On March 23, 2016, the Patient Protection and Affordable Care Act (ACA) — Obamacare — turned 6. Like most 6-year-olds, the ACA has brought a lot of great moments, but caused its share of headaches. The ACA has gone a long way toward reducing the number of uninsured Americans, which is a crucial measure of its success. However, in many ways it has failed to address health care costs that remain too high. So what are some of these cost issues, and how might they be addressed while retaining, and perhaps even enhancing, the successful aspects of the ACA?
One of the reasons our health care costs so much is that Americans pay a lot more for prescription drugs relative to the rest of the world. Thanks to a provision in the Medicare Modernization Act, the federal government cannot negotiate prices for prescribed treatments, unlike private insurance companies and most Western governments. With the support of both presidential candidates, and nearly 83 percent of all Americans, giving the government negotiating power might put a dent in the ballooning cost of increasingly personalized and specialized treatments. We also need to continue the process of moving toward generic drugs.
According to a recent Harvard Business Review article, nearly $1 trillion could be saved by eliminating various forms of “waste” in the health care system. Issues like administrative complexity, fraud and abuse and wasteful clinical goods and services could be addressed by increasing the availability of Medicaid waivers or simplifying Medicaid to simple block grants in order to facilitate innovative solutions to these problems.
Another costly shortcoming of the ACA is the complicated system through which federal advanced income tax credits are given to pay for insurance. Users are required to project their income for the coming year, with steep penalties for those not returning excess tax credits. Also, due to a loophole called the family glitch, family members who are offered self-only, employer-provided insurance are not eligible to receive subsidies to purchase family plans. These issues could be solved by simplifying the subsidy structure into a few brackets or replacing it with a standard reimbursement.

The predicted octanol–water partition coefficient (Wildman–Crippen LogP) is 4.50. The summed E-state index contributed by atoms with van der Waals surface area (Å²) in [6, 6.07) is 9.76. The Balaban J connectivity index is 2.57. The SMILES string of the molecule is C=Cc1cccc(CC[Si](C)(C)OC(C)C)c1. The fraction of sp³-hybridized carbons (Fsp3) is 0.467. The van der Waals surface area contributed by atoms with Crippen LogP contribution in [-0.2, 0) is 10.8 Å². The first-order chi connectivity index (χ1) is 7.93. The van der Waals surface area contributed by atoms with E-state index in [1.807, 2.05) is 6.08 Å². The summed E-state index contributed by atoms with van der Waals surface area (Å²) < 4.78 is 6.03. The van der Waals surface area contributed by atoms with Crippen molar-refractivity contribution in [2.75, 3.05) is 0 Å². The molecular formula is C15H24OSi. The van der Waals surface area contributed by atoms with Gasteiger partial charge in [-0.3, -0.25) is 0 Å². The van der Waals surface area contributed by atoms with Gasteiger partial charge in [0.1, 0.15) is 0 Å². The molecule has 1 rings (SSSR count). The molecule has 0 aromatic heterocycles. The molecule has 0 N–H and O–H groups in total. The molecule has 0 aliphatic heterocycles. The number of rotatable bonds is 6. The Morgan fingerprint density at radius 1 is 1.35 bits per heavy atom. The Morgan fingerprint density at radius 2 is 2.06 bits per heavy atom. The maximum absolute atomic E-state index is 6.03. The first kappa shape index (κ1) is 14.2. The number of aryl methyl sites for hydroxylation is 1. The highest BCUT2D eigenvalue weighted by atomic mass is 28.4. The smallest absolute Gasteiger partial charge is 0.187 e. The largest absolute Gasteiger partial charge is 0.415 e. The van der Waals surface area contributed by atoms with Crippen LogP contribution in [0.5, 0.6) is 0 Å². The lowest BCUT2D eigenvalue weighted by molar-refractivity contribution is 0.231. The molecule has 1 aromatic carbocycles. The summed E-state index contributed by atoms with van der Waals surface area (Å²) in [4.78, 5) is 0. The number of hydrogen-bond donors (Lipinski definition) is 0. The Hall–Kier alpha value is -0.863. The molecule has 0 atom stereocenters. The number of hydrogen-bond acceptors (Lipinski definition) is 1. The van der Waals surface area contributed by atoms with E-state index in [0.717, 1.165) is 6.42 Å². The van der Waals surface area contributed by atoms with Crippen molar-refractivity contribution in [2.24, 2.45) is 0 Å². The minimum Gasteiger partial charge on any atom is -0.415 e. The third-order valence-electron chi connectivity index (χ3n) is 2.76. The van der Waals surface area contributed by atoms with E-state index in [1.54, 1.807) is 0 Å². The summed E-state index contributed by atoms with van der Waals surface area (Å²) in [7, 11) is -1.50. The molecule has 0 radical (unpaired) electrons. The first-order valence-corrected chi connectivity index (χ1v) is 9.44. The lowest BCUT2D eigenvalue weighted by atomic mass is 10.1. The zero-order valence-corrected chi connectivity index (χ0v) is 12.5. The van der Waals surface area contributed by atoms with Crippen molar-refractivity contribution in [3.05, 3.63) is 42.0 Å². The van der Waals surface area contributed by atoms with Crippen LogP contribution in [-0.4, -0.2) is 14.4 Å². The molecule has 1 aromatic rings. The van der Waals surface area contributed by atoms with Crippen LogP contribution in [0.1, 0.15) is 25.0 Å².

Did you ever wonder exactly how much it costs for someone to use the emergency room? Thanks to Stephen Brill’s Time article “Bitter Pill,” there is now a common person’s guide to these types of issues. Increasing transparency by informing patients how much their care costs, how much their insurance is really paying, and how much other providers are charging allows market pressures to lower, or at least keep in check, health care costs. Contrary to some public opinion, many people will use the emergency room less when they know how expensive it is.
For the last few decades, medical payments have followed a fee-for-service model, much like a fast food restaurant: you come in, receive a treatment, and are charged for it, regardless of outcome. With the passage of the Medicare Access and CHIP Reauthorization Act of 2015 (MACRA), Congress allowed Medicare payments to be distributed along two different models: Merit-Based Incentive Payment System, which scales fee-for-service based on various quality measures, and Alternative Payment Models, which include things like bundled payments. Moving away from fee-for-service incentivizes physicians to emphasize cheaper preventative measures instead of expensively treating disease.
Despite the ACA’s success with reducing the uninsured rate, costs for health care continue to rise above the rate of GDP growth. With health care costs projected to be 20 percent of GDP by 2022, it is more important than ever to look for the best solutions from both sides of the aisle to reduce health care spending.
John Hoffmire is director of the Impact Bond Fund at Saïd Business School at Oxford University and directs the Center on Business and Poverty at the Wisconsin School of Business at UW-Madison. He runs Progress Through Business, a nonprofit group promoting economic development.
Craig Yugawa, Hoffmire’s colleague at Progress Through Business, did the research for this article.